La Paz is a quirky, bustling city located high up on the altiplano, on the western edge of Bolivia. The city’s long history is reflected in the eclectic mix of colonial and modern architecture, and the many museums that trace that cultural and artistic history of the region.
Surrounded by the snowcapped peaks of the Andes, La Paz spills down the sides of a valley in the altiplano. La Paz’s quirky neighborhoods cling to the sides of the valley, where cobblestoned districts like Sopocachi, Rosario, and San Pedro bustle with students, artists, professionals, and street vendors.
La Paz’s moniker as the highest capital in the world is not completely accurate, as Sucre is technically the capital of Bolivia. Nevertheless, La Paz remains the uncontested seat of power in Bolivia, with the Presidential Palace, National Congress and government agencies occupying the grand colonial buildings around the city’s central Plaza Murillo.
La Paz is famous for its many market districts, where women in the traditional bowler hats and petticoats of the altiplano sell handmade alpaca sweaters, hats and gloves. In the witches’ market near Hotel Rosario, women sell herbs and spices used in traditional medicine and superstitious artifacts such as the mummified llamas used to bring good luck.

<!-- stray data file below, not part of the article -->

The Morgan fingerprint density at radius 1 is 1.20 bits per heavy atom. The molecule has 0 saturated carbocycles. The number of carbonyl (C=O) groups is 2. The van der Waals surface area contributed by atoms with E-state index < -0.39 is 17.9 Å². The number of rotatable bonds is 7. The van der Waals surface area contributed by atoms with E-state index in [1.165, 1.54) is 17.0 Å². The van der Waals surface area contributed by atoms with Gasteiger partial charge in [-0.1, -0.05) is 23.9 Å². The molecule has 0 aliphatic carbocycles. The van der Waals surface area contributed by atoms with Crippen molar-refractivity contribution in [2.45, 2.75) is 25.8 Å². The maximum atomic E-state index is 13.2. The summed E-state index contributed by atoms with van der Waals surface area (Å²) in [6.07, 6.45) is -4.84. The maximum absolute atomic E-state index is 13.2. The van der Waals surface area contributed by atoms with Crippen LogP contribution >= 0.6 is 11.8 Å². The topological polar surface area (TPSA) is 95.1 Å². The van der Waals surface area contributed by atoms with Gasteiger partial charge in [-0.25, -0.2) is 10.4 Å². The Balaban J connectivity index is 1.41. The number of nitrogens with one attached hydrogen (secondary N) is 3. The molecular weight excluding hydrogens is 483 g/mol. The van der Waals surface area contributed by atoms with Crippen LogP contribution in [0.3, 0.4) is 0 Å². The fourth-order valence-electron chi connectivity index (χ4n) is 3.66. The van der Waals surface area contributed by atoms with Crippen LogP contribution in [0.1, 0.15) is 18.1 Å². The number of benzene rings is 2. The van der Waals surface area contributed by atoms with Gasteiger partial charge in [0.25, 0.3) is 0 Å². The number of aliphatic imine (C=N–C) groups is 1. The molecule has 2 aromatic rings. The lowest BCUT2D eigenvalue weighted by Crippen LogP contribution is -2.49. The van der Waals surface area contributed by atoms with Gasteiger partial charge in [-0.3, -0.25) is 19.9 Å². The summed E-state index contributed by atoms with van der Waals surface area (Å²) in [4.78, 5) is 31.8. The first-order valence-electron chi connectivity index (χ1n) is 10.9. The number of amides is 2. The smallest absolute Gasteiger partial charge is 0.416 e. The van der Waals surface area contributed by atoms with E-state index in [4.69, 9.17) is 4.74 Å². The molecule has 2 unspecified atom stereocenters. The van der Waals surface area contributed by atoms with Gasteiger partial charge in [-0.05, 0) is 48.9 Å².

The temperature rises as you descend into the valley. The most low-lying areas in La Paz’s Zona Sur, or Southern Zone, are known for their large homes, gourmet dining and high-end shopping.
Surrounding the top of the bowl and sprawling for miles over the altiplano, El Alto, “The High City,” is a rapidly growing metropolis, populated largely by recent migrants from Bolivia’s rural areas. Tourists and locals have long dismissed El Alto as an uninteresting satellite city, but its rapid growth has brought plenty for the discerning tourist to explore—especially the cultural curiosities of the city’s predominantly Amerindian population. Don’t miss the weekly Fighting Cholitas wrestling match that features Aymara and Quechua women—in full traditional garb—performing at El Alto’s Multifunctional Center.
Our Favorite Things To Do in La Paz:
- Explore Valle de la Luna or “Moon Valley”, a surreal park just outside town
- Wander the Witches’ Market, an open-air market in the center of La Paz
- Buy an ice cream in Plaza Murillo, La Paz’s central plaza and home to the Presidential Palace
- Brave the Death Road, and unwind in the spa town Coroico
- Cheer on the Fighting Cholitas, in El Alto